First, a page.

There are two types of injuries you can sustain while on the job – specific injury and repetitive stress injury. It is likely that most people are familiar with a specific injury – you trip over something or fall down a flight of stairs. The injury can be traced to a specific event. Read on and contact AllianceMeds today for more information on repetitive stress injuries.
How do you sustain repetitive stress injuries?
The less understood injury is called cumulative trauma or continuous trauma. They are most commonly known as repetitive stress injuries or overuse injuries. These types of injuries may develop over time from repeated exposure to things like loud noises or engaging in a repetitive motion as part of your job.
Many different work conditions cause these types of injuries to develop. Repetitive motion is a common factor as doing the same job over and over does not allow the injuries time to heal. Some examples are (1) daily computer use without adequate protections; (2) vibrations from using power tools; (3) remaining in the same position for extended periods of time; (4) staying in an awkward pose for a long time; (5) fatigue; (6) moving heavy objects; (7) assembly line type of work; and (8) having to constantly grasp or turn a tool.
Typical job descriptions where these injuries are most prevalent include but are not limited to (1) office workers; (2) trade jobs, such as electricians, pipefitters, construction workers or plumbers; (3) health care professionals who are often tasked with lifting patients; (4) grocery and store clerks who find themselves swiping item after item at the checkout line or clerks who routinely stock items on high shelves; (5) janitors and housekeeping staff; (6) agricultural workers; (7) delivery workers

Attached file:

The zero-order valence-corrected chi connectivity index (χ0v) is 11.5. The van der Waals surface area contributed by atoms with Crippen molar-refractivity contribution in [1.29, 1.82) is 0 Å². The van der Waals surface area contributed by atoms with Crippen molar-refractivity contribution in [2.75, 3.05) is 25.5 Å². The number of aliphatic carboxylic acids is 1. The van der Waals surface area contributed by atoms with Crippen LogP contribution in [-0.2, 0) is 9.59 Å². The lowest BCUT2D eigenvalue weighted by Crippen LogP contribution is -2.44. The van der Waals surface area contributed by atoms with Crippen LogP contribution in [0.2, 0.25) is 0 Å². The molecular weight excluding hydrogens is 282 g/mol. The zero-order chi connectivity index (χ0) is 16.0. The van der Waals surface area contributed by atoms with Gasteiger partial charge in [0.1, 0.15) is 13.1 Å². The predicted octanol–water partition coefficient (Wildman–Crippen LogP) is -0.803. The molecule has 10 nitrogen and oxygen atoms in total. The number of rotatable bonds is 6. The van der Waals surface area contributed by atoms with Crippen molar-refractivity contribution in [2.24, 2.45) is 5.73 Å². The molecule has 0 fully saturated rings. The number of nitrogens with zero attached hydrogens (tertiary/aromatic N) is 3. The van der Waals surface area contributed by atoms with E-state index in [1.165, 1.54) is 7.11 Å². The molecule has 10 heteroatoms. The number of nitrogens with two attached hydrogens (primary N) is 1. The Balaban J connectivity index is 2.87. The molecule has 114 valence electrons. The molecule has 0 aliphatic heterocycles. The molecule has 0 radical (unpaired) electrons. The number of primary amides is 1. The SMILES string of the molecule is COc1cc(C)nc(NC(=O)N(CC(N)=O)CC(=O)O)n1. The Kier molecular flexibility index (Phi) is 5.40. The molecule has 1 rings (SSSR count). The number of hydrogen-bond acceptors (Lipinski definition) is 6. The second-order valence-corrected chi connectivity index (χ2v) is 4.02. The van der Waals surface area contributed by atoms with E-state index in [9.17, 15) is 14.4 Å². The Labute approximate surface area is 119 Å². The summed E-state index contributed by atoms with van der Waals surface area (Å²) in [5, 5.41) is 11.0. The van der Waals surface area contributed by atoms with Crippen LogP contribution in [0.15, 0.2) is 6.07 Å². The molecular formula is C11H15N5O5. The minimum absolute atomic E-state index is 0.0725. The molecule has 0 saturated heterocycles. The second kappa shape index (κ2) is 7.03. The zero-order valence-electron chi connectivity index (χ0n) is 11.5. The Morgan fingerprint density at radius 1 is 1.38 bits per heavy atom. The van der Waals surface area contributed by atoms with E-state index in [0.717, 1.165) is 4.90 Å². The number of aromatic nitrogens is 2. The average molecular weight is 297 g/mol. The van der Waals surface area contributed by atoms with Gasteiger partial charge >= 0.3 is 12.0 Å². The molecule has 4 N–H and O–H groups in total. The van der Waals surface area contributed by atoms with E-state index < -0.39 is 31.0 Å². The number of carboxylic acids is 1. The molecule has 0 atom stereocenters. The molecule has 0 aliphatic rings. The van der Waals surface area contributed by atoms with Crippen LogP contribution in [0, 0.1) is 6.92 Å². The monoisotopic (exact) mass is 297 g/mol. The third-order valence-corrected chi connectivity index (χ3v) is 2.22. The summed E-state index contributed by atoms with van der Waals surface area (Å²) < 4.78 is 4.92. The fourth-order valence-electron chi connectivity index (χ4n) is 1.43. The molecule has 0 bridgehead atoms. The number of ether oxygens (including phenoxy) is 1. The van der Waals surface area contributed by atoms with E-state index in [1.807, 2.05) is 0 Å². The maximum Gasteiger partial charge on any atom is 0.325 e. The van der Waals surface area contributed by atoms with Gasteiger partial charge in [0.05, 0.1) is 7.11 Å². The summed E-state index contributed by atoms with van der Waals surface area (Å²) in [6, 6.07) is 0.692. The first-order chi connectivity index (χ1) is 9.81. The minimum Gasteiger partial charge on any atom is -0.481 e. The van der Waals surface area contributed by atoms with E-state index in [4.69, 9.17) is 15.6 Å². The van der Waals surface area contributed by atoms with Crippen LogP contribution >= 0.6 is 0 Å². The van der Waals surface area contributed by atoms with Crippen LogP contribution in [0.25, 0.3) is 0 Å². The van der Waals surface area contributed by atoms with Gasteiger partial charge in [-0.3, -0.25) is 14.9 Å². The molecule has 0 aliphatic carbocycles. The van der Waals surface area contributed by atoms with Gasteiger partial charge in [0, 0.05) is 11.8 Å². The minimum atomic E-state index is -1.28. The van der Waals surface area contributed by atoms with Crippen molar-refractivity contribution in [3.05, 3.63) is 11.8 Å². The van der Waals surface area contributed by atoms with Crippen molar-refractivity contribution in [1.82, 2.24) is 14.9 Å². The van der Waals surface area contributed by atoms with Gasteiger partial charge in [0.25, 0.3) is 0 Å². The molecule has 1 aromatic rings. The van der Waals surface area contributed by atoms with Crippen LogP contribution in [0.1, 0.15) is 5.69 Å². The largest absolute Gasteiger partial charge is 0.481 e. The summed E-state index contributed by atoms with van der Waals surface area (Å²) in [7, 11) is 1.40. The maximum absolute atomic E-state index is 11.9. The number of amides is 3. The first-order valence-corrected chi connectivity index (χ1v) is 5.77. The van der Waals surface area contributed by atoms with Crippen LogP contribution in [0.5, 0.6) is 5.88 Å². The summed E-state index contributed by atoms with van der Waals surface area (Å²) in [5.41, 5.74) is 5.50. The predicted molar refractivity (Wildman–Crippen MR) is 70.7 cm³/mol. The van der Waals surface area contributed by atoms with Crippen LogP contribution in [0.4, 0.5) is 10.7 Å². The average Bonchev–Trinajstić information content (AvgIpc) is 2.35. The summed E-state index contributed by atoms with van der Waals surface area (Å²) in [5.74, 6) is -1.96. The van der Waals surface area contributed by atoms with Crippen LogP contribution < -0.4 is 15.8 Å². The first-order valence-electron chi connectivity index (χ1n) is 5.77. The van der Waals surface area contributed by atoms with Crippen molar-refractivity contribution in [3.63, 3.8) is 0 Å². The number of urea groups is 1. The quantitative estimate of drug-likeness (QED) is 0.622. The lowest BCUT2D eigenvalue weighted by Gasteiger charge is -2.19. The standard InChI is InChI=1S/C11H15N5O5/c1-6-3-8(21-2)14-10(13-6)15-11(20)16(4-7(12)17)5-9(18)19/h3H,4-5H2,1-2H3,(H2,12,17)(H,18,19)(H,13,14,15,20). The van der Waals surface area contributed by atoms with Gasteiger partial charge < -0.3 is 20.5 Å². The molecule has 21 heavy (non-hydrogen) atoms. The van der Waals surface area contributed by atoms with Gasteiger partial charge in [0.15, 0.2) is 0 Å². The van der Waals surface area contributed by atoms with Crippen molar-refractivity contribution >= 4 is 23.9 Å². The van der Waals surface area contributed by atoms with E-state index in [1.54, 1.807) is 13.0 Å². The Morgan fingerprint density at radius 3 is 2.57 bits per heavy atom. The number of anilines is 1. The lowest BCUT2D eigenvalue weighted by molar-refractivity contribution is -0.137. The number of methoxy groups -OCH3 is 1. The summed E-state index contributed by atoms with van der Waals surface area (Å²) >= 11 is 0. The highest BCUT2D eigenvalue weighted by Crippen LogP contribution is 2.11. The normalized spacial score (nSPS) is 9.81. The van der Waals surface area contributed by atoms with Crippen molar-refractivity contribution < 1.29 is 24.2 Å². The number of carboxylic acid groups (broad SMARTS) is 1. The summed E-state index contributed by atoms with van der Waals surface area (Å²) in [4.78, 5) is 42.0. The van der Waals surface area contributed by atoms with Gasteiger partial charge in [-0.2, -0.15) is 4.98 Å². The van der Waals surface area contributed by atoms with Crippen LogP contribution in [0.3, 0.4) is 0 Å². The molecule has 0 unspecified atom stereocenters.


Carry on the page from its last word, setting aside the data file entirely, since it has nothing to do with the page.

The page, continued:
What are some examples of cumulative stress injuries?
There are several conditions that fall under cumulative trauma injuries including:
(1) carpal tunnel syndrome, the most frequent cause is constant typing and the movement of a computer mouse. For example, if you type 40 words a minute, that means you can press as many as 12,000 keys in an hour and over an eight-hour day that can equal 96,000 keys in a day. When this type of motion is repeated over months or years it can result in swelling which will cause pain, numbness and weakness in your hands.
(2) Epicondylitis, also known as “tennis elbow”, involves the inflammation of tendons that connect the elbow to the muscles of the forearm. The preliminary signs of tennis elbow are pain on the outside of the elbow and a loss of grip strength.
(3) Bursitis, which involves your bursae, which are fluid-filled sacs that act as cushions for the muscles, tendons and bones attached to your joints. Bursitis occurs when these sacs become inflamed from repetitive motion and typically affect your shoulder, elbow or hip.
(4) Tendinitis is when a tendon that attaches your muscle to bone becomes inflamed due to a repetitive motion.
It can take months or even years for these injuries to manifest and you may not have any real symptoms or you may only notice pain or tingling when doing one particular motion or sitting in a particular posture. Symptoms you should be wary of are (1) tingling and/or numbness, particularly in your hands, fingers or feet; (2) tenderness and pain in the area of the injury; (3) a noticeable loss of strength and an inability to grip objects or form a fist; (4) loss of flexibility; and (5) reduced range of motion.
What should you do if you have repetitive stress injuries?
If you suspect that you have developed a repetitive stress injury you should document the conditions on your job that you think may have led to the injury. Keep a record of the hours you have worked on a particular task, when you started to feel the pain and how the pain progressed.
Once you start to feel pain consistently it is important that you visit your doctor as soon as possible. Once the doctor diagnoses you with a repetitive stress injury you should immediately inform your employer as there will be a short period of time for you to do so.
Next, you should speak to an attorney regarding your claim, as a repetitive stress injury can be difficult to prove. Unlike a specific injury that results from say a trip and fall on the job, when it comes to a repetitive stress injury you must be able to show that you sustained the injury as a result of performing your workplace duties over time and not due to non-work factors.
AllianceMeds will work with your doctors and attorneys to ensure you receive the proper medications and the best possible resolution of your workers’ compensation claim. If you have any questions about how we can help, contact AllianceMeds today.